Esther's Story

Microdiscectomy relieves pressure on spinal nerve root, stops sciatica

For decades, managing chronic pain was part of Esther Quan’s life. The 47-year-old occupational therapy assistant has tolerated rheumatoid arthritis since her 20s. For the past 13 years, she has suffered with sciatica – pain from the sciatic nerve in the lower back that radiates to the hip and leg. Doctors call it lower extremity radiculopathy. Esther calls it terrible. After numerous unsuccessful treatments, she saw orthopedic spine surgeon Ryan Berger, M.D., an award-winning physician. His surgical treatment would provide immediate relief for Esther’s symptoms.

An encourager by nature, Esther helps patients of all ages to regain functioning and adapt to their limitations. Raised in Hong Kong, Esther moved to the United States when she was 26 years old. She loves cooking for her family and watching TV shows from Hong Kong and South Korea. Her favorite hobby is gardening – yet it would cause sciatica and take her to another level of chronic pain.

Trying a Variety of Treatments, One at a Time

Over more than a decade, Esther received various treatments for the pinched nerve along her spine. She saw a chiropractor and physical therapist and diligently followed the prescribed exercises. She received anti-inflammatory injections and had a lumbar epidural injection. She was given oral prednisone and gabapentin. She tried heat treatments, massages and transcutaneous electrical nerve stimulation (TENS). But any positive results she experienced were fleeting. Within a short time, she would feel the tingling or burning and stabbing pain in her leg and hip. At the worst stage of her sciatica, Esther tolerated a pain level of nine on a zero-to-ten pain scale. Unable to drive or sit normally, she ate dinner with her family in a kneeling position with her elbows resting on the table.

“My background in occupational therapy and my own experience with rheumatoid arthritis taught me how to handle pain,” says Esther. “My faith and supportive family and friends kept me going.”

While fighting depression that stemmed from her pain, she received information about surgeons at Henry Ford Health. It was Dr. Berger’s education, special training and awards that caught Esther’s attention.

“During my appointment, he took time to listen to me and then explained exactly what the surgery to treat my sciatica would entail,” says Esther. “I felt empowered and thought he was skillful. I could trust him and knew I would be in good hands.”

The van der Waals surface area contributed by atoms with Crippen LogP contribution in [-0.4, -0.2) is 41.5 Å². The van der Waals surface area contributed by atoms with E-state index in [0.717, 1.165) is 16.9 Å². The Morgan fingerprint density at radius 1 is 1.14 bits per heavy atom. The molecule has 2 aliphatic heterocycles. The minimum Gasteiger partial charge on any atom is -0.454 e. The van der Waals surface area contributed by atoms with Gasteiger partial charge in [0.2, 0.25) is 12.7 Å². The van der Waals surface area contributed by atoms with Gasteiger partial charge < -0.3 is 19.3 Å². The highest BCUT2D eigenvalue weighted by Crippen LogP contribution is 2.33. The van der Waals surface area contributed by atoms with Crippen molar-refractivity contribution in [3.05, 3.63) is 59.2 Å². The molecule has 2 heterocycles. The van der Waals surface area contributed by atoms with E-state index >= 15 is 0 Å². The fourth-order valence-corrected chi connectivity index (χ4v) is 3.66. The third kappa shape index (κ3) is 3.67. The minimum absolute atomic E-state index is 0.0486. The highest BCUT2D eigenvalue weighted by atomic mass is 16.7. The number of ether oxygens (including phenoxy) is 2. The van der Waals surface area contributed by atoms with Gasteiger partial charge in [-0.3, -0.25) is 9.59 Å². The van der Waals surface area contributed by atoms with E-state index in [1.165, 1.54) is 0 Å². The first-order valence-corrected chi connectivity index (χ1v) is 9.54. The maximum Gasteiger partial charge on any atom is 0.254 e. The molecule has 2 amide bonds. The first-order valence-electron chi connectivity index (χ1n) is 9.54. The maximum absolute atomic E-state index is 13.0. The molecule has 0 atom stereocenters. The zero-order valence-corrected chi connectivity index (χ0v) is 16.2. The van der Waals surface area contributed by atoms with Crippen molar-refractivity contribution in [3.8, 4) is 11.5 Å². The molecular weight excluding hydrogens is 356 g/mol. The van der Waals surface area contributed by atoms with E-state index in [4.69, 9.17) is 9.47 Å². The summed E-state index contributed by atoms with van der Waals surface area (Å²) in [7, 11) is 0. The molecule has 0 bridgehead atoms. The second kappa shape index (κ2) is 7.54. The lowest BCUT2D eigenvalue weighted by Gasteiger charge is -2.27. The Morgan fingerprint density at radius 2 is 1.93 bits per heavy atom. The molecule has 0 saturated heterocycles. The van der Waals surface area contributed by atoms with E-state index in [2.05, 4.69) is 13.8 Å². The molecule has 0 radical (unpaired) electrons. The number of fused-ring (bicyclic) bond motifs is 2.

Thanks to Surgery, Relief at Last

Dr. Berger performed an L4/L5 microdiscectomy to relieve pressure on the spinal nerve root. Through a 1.5-inch incision, he used a surgical microscope and specialized instruments to remove the disc that was pressing on the nerve.

“Her sciatica was quite debilitating,” says Dr. Berger. “It is a reminder that what appears to be a small problem can have a significant impact on a patient’s quality of life and function.”

“After surgery, I remember waking up and noticing that there was no numbness or tingling anymore,” says Esther. “Of course, I had some surgical pain from the incision, but it was totally tolerable. The intense nerve pain in my hip was gone. It was like a miracle. Dr. Berger said it had been a ‘slam dunk,’ and he showed me a picture of how much he trimmed off the discs. That really gave me hope.”

At her home in Troy, Esther could finally lie on her back – her favorite position. “It was a relief,” she says. “After a week, I didn’t need pain pills anymore, and I could get out of bed by myself.” She savored walking up the stairs, walking in the park – all of those precious acts of independence that can easily be taken for granted.

Never Lose Hope

“Being able to do these daily living skills made me feel more empathetic toward my patients,” says Esther, who enjoys playing board games with her family and looks forward to traveling.

She admits to occasionally feeling a little numbness and slight pain. “But that’s normal,” says Esther. “Dr. Berger said to give myself a year to recover and remember the nerve has been compressed for a long time. It takes time for the nerve to regenerate.”

In the meantime, Esther expects to be busy with another hobby – painting meaningful words on pieces of old wood or boards. Her advice to those who are in a similar situation may end up being painted on old wood.

“Don’t be afraid to reach out for help. At my lowest point with chronic pain, I felt like there was no hope. We all have those moments. But hang on with one hand and reach out with the other. Talk to people. Try things and trust. Be optimistic.”

Recommendations for Esther and others who’ve experienced chronic back pain? Manage your weight. Do any prescribed treatment, exercises or physical therapy. Wear proper shoes. If your pain persists despite treatment, you may want to ask your physician for a referral to a pain management physician or schedule a consultation directly.

“Hang on with one hand and reach out with the other. Talk to people. Try things and trust. Be optimistic.”

Take the next step

Let us help you schedule an appointment, call (800) 436-7936.


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